ISBN 978-1-84709-459-9, £7.99, Caroline Mitchell, Sheldon Press
It is difficult for a small book that is not coated in the words Heart of Darkness, The Awakening or The Yellow Wallpaper to really make strides in the world. This 111-page offering from EMDR practitioner and trauma therapist, Caroline Mitchell tries to enlighten us with regard to the Buddhism-inspired and contentious discipline of mindfulness, yet ultimately gets lost in its own denseness.
Behind the flambé of mindfulness courtesy of celebrity endorsements and NICE recommendations lie two camps it would appear: The Guardian’s Madeleine Bunting believing that this once “New Age fad” should be mandatory in hospitals and schools, and The Spectator’s Melanie McDonagh who likens the calming tool of mindfulness to a cult.
Mitchell does little to confront the cynics. Her introduction, seemingly aimed at female readers (“last piece of chocolate”), and her astonishing naivety concerning the Diagnostic and Statistical Manual of Mental Disorders (DSM) and Goldman Sachs – both proven miscreants – undermine what is essentially an informative book.
The chief problem is that this work tries to make friends with you rather than convey the story of mindfulness in a compelling, structured and stylish way. And the lack of an index at the rear and constant sub-headings merely compound this sense of frivolousness.
That said, Mitchell covers pertinent ground with her mention of the imbalance in neurotransmitters (serotonin, dopamine, noradrenaline, gamma-aminobutyric acid), the relationship between insomnia and bipolar disorder/manic depression (increased activity in the amygdala), the concentration of grey matter within the left hippocampus (following mindfulness-based stress reduction (MBSR)) and Hebb’s Law (“neurons that fire together, wire together”).
The single, most important brief in this book, however, is the circadian rhythm or what is also known as the human circadian biological clock. Mitchell refers to this as “a combination of physiological, mental and behavioural changes in the body that, among other things, regulate our sleep-wake cycle…abnormal rhythms linked to insomnia, fatigue, depression, bipolar and seasonal affective disorder”.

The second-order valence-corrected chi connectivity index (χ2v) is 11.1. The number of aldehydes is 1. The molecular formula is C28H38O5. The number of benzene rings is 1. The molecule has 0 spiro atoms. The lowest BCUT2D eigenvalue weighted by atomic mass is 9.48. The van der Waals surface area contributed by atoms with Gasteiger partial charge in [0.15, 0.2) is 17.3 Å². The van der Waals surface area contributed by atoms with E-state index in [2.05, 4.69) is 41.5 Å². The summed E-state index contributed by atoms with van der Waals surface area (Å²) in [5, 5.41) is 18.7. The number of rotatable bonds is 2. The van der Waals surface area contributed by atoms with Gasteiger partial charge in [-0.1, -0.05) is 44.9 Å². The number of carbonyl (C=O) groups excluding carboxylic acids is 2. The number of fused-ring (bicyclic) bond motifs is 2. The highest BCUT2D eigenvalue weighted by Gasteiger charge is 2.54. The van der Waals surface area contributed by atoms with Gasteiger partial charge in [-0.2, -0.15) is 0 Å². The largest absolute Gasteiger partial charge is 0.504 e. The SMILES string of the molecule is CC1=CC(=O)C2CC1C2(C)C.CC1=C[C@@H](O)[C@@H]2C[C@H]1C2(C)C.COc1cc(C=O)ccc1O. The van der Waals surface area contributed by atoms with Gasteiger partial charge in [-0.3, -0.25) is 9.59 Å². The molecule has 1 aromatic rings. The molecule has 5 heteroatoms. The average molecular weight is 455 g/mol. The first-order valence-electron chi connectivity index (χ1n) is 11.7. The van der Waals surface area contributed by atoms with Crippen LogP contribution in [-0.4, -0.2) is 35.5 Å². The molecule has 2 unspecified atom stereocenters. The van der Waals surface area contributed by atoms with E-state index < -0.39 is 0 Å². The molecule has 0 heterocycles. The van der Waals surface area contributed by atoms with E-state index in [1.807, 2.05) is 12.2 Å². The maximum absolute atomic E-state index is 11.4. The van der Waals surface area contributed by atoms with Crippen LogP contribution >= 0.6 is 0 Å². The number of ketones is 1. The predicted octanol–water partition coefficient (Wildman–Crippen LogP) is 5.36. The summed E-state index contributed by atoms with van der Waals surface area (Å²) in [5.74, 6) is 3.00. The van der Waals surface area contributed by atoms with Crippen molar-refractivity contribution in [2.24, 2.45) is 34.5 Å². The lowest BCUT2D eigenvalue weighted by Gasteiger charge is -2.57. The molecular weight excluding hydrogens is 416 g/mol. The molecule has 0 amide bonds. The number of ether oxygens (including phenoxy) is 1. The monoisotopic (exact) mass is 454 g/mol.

Rhythm, it would seem, is at the heart of mindfulness – an attempt to ‘take back’ control of our pace and awareness; its guru, Professor Jon Kabat-Zinn “in the late 1970s” integrating meditation, yoga and science to form MBSR. Two decades later came mindfulness-based cognitive therapy (MBCT) along with pejorative labels in relation to that word ‘cognitive’ and converts to boot (those that wished to surrender their so-called ‘irrational beliefs’).
Anyone that has felt more settled, rhythmic or cadenced after a walk, swim or bike ride will deem much of what Mitchell has to say common sense. Why track or overanalyse the feeling of serenity or abide by the potentially insidious, mindfulness-bastardisation method of employee performance enhancement?
In some respects, therefore, Mood Swings inadvertently turns us all into cold auditors and automatons.
This review was first published in Private Practice, March 2018 issue, © BACP